Autism, Education and Hope for a Bright Future Starts at Home
My son David has autism. When he was little, his autism was described as “worst-case-scenario” by developmental pediatricians. Over the span of a decade, David has had consistent and intensive therapies, I changed his diet and followed through with chelation to address heavy metal toxicity. He is now considered to be middle to high functioning and is doing quite well.
Homeschooling with Autism
Despite his many health challenges, I managed to keep him on track academically. His behaviors and sensory issues impacted his learning, however, I saw these things as challenges rather than a reason to throw in the towel. Because of the challenges associated with autism, many parents find that public schools cannot adequately provide supports for children with autism and choose to homeschool. I myself, homeschooled David for one year and was able to get him back on track and prepared for the fantastic private school he is in today.
I chose to homeschool because I am my son’s best teacher. I know him better than anyone, I know when he needs to take a break, what his strengths and how to keep him on track when he gets overwhelmed. At a recent autism conference, Keynote speaker, Temple Grandin, said, “Don’t wait for the state. Don’t wait for the schools. Teach your child skills. Teach them to read and write if you must. Don’t wait.” I took her speech to heart. Sometimes, it does not serve us or our children to wait for the state or schools to provide adequate supports. As our child’s best teacher, it is up to us to find creative ways to teach our beautiful children.
My degree is in education and for a couple of years, I worked for Denver Public Schools (DPS) in Special Education. While employed by DPS I learned a phonics song1 that I used to teach David to read when he was completely nonverbal. This song allowed me to teach the alphabet phonetically and I transitioned from the letter cards used in the song to word cards. At seventeen, my son can now spell better than most adults.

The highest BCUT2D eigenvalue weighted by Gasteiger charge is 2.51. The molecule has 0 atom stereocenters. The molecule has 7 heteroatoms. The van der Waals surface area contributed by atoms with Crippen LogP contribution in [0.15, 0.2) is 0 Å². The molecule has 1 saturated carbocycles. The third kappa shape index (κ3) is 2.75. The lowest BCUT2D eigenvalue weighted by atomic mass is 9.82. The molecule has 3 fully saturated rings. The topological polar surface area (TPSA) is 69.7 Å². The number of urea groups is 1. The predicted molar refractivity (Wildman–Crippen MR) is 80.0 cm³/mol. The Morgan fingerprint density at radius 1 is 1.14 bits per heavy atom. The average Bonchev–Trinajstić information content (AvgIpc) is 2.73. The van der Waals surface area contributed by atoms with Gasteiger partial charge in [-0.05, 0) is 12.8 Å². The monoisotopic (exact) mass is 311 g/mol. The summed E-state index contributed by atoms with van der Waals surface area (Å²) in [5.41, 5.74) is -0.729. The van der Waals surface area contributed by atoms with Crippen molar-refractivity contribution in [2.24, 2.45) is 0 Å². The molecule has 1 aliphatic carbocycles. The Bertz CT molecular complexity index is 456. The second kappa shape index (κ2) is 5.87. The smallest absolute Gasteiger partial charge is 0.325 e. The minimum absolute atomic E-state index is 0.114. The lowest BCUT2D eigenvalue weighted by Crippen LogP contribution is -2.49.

I also learned a variety of ways to teach math. Touch math can be very effective and materials can be handmade or printed for free online. I also learned that some kids will engage in math if given manipulatives. David was obsessed with airplanes when he was little so I found a math game with airplanes. We used the toy airplanes to learn addition and subtraction and eventually transitioned to adding and subtracting airplanes on a sheet of paper.
As years went on and David gained new skills, I adapted my approach to meet his needs. David does not like to write paragraphs so I would cut up white printer paper and cover the text above and below where he was writing to keep him focused. When he was learning algebra, he did each problem on a white board and erased it when he got it right, this helped him avoid being overstimulated.
As he entered adolescence, I printed out a copy of a life-skills chart2 and put it on my refrigerator, we have used this chart to teach him skills that will translate to job skills later in life.
What I have learned is that the value of a parent’s input is critical to teaching children with autism. Homeschooling a child with autism allows our kids to have access to one-on-one instruction, it allows us to be their teacher, their mentor and their ally. It is our job to build them up and help foster the knowledge and independence they will need to access employment and volunteer opportunities when the time comes. Homeschool can provide the structure and supports needed to enhance learning.
Real Help- Real Solutions
Over the years I have learned how to navigate the school system and I have also learned how to tackle insurance company denials for therapy and how to get the right resources in place for our family. If you want to learn more on teaching academics, please read my book on autism titled, The Autism Helpbook,3 and chapter six covers education. The book has chapters on legal matters, adolescence, insurance, self-care, therapy options and much more!
Whether I am giving a presentation on the book or mentoring families, my mantra remains the same, Never give up! If your child is struggling with academics today, that is not permanent, there is always hope and a way to make things a little bit better.
Never give up!
Sarah Carrasco, Author of the Autism Help Book